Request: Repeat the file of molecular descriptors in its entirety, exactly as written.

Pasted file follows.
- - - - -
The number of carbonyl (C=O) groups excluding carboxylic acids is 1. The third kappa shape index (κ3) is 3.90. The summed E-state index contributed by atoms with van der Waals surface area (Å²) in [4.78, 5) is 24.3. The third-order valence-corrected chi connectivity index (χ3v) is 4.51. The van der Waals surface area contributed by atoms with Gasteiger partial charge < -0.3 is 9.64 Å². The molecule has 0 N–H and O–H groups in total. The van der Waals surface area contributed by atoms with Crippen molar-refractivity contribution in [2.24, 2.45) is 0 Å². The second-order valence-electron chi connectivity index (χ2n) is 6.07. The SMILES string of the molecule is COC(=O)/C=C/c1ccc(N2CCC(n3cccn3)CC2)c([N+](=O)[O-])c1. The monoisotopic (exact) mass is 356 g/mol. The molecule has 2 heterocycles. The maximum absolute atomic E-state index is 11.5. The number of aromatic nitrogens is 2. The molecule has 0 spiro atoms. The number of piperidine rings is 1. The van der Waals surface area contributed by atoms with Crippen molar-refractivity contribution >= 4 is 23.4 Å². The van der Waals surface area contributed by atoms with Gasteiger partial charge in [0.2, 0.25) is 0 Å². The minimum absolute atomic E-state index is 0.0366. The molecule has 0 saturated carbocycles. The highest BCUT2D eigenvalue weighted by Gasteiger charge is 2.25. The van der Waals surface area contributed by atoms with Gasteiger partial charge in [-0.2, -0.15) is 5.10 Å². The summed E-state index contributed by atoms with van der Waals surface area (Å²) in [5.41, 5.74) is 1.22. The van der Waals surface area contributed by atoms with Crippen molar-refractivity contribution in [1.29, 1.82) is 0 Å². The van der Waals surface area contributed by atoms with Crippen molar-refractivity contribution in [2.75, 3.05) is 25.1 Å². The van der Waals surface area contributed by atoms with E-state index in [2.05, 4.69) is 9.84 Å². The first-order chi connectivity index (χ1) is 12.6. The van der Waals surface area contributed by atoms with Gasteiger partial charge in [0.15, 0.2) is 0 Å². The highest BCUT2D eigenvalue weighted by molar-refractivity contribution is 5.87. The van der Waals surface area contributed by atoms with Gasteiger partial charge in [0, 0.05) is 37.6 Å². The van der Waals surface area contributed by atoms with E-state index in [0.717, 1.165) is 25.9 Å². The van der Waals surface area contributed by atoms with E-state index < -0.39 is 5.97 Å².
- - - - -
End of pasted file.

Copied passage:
The number of carbonyl (C=O) groups excluding carboxylic acids is 1. The third kappa shape index (κ3) is 3.90. The summed E-state index contributed by atoms with van der Waals surface area (Å²) in [4.78, 5) is 24.3. The third-order valence-corrected chi connectivity index (χ3v) is 4.51. The van der Waals surface area contributed by atoms with Gasteiger partial charge < -0.3 is 9.64 Å². The molecule has 0 N–H and O–H groups in total. The van der Waals surface area contributed by atoms with Crippen molar-refractivity contribution in [2.24, 2.45) is 0 Å². The second-order valence-electron chi connectivity index (χ2n) is 6.07. The SMILES string of the molecule is COC(=O)/C=C/c1ccc(N2CCC(n3cccn3)CC2)c([N+](=O)[O-])c1. The monoisotopic (exact) mass is 356 g/mol. The molecule has 2 heterocycles. The maximum absolute atomic E-state index is 11.5. The number of aromatic nitrogens is 2. The molecule has 0 spiro atoms. The number of piperidine rings is 1. The van der Waals surface area contributed by atoms with Crippen molar-refractivity contribution >= 4 is 23.4 Å². The van der Waals surface area contributed by atoms with Gasteiger partial charge in [0.2, 0.25) is 0 Å². The minimum absolute atomic E-state index is 0.0366. The molecule has 0 saturated carbocycles. The highest BCUT2D eigenvalue weighted by Gasteiger charge is 2.25. The van der Waals surface area contributed by atoms with Gasteiger partial charge in [-0.2, -0.15) is 5.10 Å². The summed E-state index contributed by atoms with van der Waals surface area (Å²) in [5.41, 5.74) is 1.22. The van der Waals surface area contributed by atoms with Crippen molar-refractivity contribution in [1.29, 1.82) is 0 Å². The van der Waals surface area contributed by atoms with Crippen molar-refractivity contribution in [2.75, 3.05) is 25.1 Å². The van der Waals surface area contributed by atoms with E-state index in [2.05, 4.69) is 9.84 Å². The first-order chi connectivity index (χ1) is 12.6. The van der Waals surface area contributed by atoms with Gasteiger partial charge in [0.15, 0.2) is 0 Å². The highest BCUT2D eigenvalue weighted by molar-refractivity contribution is 5.87. The van der Waals surface area contributed by atoms with Gasteiger partial charge in [0, 0.05) is 37.6 Å². The van der Waals surface area contributed by atoms with E-state index in [0.717, 1.165) is 25.9 Å². The van der Waals surface area contributed by atoms with E-state index < -0.39 is 5.97 Å².